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Friday, February 19, 2016

Coco Schumann's memoir, "The Ghetto Swinger: A Berlin Jazz Legend Remembers", is marvelous.

 "A LEGENDARY MUSICIAN'S JOURNEY 
FROM NAZI CONCENTRATION CAMPS 
TO A LIFE OF MUSICAL BRILLIANCE."


Born in 1924 to Jewish and Protestant parents, Heinz Jakob "Coco "Schumann survived not one but three Nazi concentration camps. As a young man, Coco began playing illegally in jazz clubs in his teenage years in Nazi Berlin. The blond haired, blued-eyed young man passed undetected as Jewish until 1943, when he was arrested and deported to the concentration camp Theresienstadt. (Terezin).

Just as it played an important part in his life outside the camps, music played an important part of Coco's life in the camps, especially in Terezin which Hitler and the Nazis used to stage an unrealistic picture of what went on in the camps. Artists, poets, musicians, etc were sent to Terezin and able to escape the death camps until they were of no more use to the Nazis. While in Terezin Coco played with the  "The Ghetto Swingers" a jazz band organized in camp and used for propaganda purposes. The band can be seen in the infamous Nazi propaganda film Theresienstadt: A Documentary Film about the Jewish Resettlement which was filmed at the camp. The Ghetto Swingers included pianist Martin Roman, Kurt Gerron, clarinetist Bedrich "Fritz" Weiss, and guitarist Coco Schumann. Roman and Schumann survived, Gerron and Weiss did not.

After Terezin Coco was sent to Auschwitz-Birkenau. He vividly describes his haunting arrival at the camp and the life that followed. He arrived in January of 1945, and again his skills as a musician saved his life. He survived day-by-day as a musician forced to play for the SS, for corrupt and sadistic guards and for his fellow prisoners as they streamed into the gas chambers.

Ultimately he was sent to a remote satellite camp for Dachau where once again music helped him survive.   But musicians need instruments and musician- prisoners often had to improvise. One such occasion involved Coco and a fellow prisoner.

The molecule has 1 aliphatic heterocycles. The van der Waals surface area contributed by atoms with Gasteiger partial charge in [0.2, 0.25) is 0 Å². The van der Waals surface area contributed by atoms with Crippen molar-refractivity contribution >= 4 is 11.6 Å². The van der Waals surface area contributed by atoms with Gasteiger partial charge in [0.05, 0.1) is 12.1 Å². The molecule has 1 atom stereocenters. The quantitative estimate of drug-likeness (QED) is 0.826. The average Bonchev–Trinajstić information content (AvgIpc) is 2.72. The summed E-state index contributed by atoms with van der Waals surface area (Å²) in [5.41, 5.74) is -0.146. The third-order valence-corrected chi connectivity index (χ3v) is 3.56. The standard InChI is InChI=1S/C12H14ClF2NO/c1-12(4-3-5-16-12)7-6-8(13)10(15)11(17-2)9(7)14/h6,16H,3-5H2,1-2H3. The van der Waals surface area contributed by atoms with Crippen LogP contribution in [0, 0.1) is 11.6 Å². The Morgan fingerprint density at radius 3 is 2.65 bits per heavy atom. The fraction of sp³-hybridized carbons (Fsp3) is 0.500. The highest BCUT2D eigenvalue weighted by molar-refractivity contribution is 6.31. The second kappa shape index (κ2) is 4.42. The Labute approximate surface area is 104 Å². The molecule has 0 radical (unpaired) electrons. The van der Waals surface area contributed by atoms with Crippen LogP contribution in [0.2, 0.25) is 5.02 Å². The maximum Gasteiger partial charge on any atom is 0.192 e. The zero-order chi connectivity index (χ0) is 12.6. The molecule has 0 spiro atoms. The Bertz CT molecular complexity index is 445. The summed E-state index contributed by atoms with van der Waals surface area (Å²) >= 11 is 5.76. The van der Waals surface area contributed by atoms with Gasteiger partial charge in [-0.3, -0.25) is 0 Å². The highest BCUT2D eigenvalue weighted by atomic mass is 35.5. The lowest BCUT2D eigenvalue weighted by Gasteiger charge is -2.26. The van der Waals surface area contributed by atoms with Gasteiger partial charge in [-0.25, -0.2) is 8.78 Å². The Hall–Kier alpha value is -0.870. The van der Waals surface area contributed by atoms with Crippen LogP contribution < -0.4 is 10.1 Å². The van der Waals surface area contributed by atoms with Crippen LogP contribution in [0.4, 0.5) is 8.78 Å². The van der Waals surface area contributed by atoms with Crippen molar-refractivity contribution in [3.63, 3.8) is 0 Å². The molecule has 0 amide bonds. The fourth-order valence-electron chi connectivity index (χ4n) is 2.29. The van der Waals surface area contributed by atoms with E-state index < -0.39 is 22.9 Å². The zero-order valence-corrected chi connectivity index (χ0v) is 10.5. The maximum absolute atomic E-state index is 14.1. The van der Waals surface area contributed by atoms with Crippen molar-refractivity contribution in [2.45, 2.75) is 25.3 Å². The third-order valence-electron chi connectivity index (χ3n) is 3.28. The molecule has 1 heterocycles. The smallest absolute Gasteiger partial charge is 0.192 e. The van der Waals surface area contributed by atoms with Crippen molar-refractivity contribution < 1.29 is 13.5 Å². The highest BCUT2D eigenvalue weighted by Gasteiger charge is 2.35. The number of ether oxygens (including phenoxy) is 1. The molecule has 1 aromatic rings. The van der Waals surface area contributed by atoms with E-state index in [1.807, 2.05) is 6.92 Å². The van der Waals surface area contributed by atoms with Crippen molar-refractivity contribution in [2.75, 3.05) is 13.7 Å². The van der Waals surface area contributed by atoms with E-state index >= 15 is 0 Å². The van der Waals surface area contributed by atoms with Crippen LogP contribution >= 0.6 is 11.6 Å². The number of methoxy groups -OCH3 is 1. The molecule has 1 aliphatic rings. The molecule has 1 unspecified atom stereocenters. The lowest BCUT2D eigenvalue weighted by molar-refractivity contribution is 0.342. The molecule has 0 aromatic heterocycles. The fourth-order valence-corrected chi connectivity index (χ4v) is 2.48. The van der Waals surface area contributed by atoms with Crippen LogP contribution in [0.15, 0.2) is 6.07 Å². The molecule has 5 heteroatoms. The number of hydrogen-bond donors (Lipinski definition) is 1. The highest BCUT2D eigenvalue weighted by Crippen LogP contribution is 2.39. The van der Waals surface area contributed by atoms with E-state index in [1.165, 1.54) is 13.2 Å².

"I clung to my life. Music helped me here, too. Word spread quickly that I was a musician. A prisoner who was in the Aussenkommandos (exterior work detail), laying cables and working on farms had discovered an old, derelict guitar in a barn. He managed to slip a bar of margarine out of the kitchen, and the next day the prisoner asked the farmer whether he would like to trade. He smuggled the big thing (guitar) thing past the guards into camp--unbelievable. Unfortunately it did not have strings on it. This same prisoner got hold of some pieces of cable. I removed the insulation, tensioned them and tighten the cables. I was able to bring the guitar back to life, and it didn't sound too bad.."

While in this satellite camp, he contracted spotted fever, and was forced on what was to be a death march to Innsbruck. Coco, however, is still with us today because an American battalion intercepted this march and liberated them. At the moment of liberation he looked up to see a Protestant preacher standing and crying over him and praying for him. His freedom had arrived.